“The beer is just good! That’s why I come back all the time.”
2870 Scott Street #102, None
So says a guy to my left, loud enough the whole tasting room can here. A few of us nod along. He’s not wrong. The flight in front of me confirms it.
We’re sitting in BattleMage Brewing Company, the Vista brewery with an unabashed fondness for fantasy novels and role-playing games. There’s no football on the TV screen near the bar: instead it’s showing World of Warcraft, a stream of the videogame being played online by a precocious gamer. Over the bar looms a large dragon figurine, and in the corner a replica of the iron throne from the Game of Thrones television show offers fans a photo op.
As a beer industry niche, this subcultural affinity has its appeal, attracting like-minded fans to the Battlemage tasting room from as far away as Los Angeles. Even as a casual fantasy fan, I can find joy in deciphering BattleMage beer names, which usually play off a reference to something in the fantasy cannon. For example, a new hazy IPA on the board features all New Zealand origin hops — Motueka and Nelson — so in honor of the Lord of the Rings movie trilogy being filmed there, brewery fans on social media voted to give it the Gollum-inspired name, Filthy Hoppitses.
But like the man said, not everyone shows up for the decorative theme, because the beer tastes fantastic. Owners and brewing tandem Chris Barry and Ryan Sather refined their skills as homebrew shop employees, and most days you’ll find one or both of them working the bar, talking beer and beer styles, or fantasy lore if your game. This could change soon as they ready a small expansion. With tasting room sales steady and a growing handful of wholesale accounts, the partners are adding new, 20-barrel fermenting tanks to their small brewery, doubling the amount of beer they can produce. It means they’ll have to spend a little more time making beer, a little less time pouring it.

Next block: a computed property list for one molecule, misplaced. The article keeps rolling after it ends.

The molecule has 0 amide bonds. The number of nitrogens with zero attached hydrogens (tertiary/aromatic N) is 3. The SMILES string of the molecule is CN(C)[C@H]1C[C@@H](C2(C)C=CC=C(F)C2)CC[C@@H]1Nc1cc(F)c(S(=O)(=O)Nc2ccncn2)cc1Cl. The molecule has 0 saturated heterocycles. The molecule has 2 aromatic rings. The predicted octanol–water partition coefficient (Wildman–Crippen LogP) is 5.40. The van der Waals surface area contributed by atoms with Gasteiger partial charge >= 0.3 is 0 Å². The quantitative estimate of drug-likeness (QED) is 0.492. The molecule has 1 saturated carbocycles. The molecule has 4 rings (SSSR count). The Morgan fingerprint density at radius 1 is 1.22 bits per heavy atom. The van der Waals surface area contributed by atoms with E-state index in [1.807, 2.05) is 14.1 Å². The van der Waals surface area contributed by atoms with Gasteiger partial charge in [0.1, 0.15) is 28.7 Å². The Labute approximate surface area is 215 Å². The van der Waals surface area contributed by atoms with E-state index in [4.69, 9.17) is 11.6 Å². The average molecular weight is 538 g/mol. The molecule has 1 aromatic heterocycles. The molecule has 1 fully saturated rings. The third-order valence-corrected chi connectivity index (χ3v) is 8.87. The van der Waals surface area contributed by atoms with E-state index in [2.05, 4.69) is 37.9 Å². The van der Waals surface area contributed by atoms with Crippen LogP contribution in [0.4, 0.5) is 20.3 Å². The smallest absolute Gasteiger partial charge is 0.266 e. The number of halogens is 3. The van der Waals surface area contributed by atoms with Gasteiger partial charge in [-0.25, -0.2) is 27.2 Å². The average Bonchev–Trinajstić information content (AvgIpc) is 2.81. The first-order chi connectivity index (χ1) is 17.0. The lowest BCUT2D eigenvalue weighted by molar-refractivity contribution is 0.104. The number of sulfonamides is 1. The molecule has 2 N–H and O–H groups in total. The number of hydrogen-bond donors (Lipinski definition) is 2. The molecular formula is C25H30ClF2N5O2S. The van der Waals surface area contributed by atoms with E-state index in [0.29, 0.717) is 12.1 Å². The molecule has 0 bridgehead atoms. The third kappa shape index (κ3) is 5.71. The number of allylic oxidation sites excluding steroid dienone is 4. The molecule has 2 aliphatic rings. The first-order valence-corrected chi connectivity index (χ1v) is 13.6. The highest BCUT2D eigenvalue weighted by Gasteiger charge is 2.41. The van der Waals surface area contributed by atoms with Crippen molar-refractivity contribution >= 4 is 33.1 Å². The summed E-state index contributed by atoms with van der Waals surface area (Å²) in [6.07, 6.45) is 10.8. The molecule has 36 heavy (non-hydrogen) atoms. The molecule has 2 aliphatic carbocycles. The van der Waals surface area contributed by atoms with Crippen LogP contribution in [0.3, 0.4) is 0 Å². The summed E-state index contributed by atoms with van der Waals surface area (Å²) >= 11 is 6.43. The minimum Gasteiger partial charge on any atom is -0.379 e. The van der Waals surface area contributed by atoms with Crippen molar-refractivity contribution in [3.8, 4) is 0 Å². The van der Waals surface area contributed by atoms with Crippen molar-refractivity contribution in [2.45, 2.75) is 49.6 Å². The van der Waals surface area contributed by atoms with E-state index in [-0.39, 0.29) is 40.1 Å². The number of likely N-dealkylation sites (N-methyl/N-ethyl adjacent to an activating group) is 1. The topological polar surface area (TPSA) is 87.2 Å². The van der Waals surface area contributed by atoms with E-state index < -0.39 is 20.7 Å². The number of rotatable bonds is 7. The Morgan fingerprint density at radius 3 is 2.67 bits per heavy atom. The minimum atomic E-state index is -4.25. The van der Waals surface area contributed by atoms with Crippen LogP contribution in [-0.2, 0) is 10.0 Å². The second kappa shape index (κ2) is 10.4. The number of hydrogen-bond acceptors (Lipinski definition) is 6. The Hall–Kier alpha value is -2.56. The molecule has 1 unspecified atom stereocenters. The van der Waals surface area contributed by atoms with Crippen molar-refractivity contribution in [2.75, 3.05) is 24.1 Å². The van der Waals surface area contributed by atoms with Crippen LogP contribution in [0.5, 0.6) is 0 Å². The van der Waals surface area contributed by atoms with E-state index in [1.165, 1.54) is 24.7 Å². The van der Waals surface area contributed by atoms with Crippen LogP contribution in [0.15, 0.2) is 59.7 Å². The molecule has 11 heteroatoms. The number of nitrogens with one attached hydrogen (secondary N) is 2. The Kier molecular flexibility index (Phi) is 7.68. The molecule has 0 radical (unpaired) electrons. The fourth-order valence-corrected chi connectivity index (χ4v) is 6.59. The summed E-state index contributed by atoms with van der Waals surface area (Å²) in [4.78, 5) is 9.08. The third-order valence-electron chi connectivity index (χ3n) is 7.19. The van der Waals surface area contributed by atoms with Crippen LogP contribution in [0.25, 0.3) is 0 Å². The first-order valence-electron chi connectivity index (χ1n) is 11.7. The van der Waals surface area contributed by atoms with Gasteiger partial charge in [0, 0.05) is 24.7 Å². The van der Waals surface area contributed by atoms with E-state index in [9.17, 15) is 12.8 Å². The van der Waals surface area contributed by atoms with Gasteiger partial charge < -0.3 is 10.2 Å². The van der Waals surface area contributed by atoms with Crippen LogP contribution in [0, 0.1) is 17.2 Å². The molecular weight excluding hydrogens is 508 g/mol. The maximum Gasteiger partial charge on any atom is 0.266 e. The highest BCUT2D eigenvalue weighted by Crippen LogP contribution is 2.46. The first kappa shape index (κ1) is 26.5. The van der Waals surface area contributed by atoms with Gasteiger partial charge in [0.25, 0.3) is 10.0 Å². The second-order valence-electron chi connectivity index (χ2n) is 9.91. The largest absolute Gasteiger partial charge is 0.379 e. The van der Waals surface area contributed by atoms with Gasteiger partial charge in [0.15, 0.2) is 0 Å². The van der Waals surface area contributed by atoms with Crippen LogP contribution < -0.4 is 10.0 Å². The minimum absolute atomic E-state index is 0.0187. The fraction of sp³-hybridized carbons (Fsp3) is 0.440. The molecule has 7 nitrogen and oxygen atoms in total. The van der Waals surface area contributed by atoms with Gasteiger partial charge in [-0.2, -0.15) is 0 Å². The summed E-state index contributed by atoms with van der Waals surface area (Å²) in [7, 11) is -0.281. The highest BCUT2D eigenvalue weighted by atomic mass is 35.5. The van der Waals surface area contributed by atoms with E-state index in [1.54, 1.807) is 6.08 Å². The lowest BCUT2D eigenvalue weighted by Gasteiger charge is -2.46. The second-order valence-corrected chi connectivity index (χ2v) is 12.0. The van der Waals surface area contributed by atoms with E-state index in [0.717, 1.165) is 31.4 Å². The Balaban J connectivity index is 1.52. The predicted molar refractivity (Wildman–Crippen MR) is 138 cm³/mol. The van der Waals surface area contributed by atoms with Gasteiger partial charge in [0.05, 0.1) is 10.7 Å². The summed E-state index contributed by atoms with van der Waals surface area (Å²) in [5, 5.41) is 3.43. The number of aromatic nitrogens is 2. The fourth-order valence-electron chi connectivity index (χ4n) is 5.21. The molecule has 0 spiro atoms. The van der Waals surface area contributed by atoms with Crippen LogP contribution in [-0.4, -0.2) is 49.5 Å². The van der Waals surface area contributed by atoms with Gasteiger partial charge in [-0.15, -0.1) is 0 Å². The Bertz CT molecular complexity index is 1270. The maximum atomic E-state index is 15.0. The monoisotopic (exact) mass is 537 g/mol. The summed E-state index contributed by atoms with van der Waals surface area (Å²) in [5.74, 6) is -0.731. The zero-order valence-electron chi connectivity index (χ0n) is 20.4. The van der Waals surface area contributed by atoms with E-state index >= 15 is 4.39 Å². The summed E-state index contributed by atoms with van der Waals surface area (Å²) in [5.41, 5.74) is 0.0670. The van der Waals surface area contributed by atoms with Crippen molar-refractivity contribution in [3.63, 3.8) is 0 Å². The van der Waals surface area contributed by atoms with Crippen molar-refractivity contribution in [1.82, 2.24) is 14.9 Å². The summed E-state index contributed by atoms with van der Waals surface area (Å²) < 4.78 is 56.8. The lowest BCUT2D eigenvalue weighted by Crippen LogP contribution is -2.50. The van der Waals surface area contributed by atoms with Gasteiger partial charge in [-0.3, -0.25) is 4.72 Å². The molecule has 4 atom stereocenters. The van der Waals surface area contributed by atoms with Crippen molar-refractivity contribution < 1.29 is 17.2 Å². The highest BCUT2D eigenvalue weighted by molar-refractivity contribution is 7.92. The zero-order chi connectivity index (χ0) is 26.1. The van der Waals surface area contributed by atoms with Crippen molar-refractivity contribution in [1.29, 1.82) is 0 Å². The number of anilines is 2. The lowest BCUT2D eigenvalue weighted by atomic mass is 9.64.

Consider that a win for those who don’t live in the vicinity of Vista. More beer means more distribution, which means more local beer fans will have a chance to discover BattleMage beers in their favorite local bars. There are also plans to sell beer in cans for the first time, out of the tasting room to start.
One of the first beers to look for in cans will be a series of beers called Divine Light (a reference to the gaming series, Final Fantasy). Brewed with lager malts and ale yeast, Divine Light indeed drinks light, under 5 percent, and exceptionally dry. So dry, even fruit additions do little to sweeten it. I start my flight (served on a battle axe shaped tray) with both cherry and apricot versions, and in each case the fruit lends distinct aromatics yet none of the syrupy texture I most fear in fruited ales. I tire of most cherry beers by the end of a pint, but this I could drink all day.
I found a similar dryness anchored in toffee notes in the English brown ale Verses of Victory (see EverQuest), and again in Battlemage’s core west coast IPA, Hopdouken (see Street Fighter).
BattleMage may hold extra appeal to those who enjoy a terrific fantasy lit pun, but it’s first and foremost a San Diego craft brewery. And by the rules of this realm, it will be an exciting one to watch in 2019.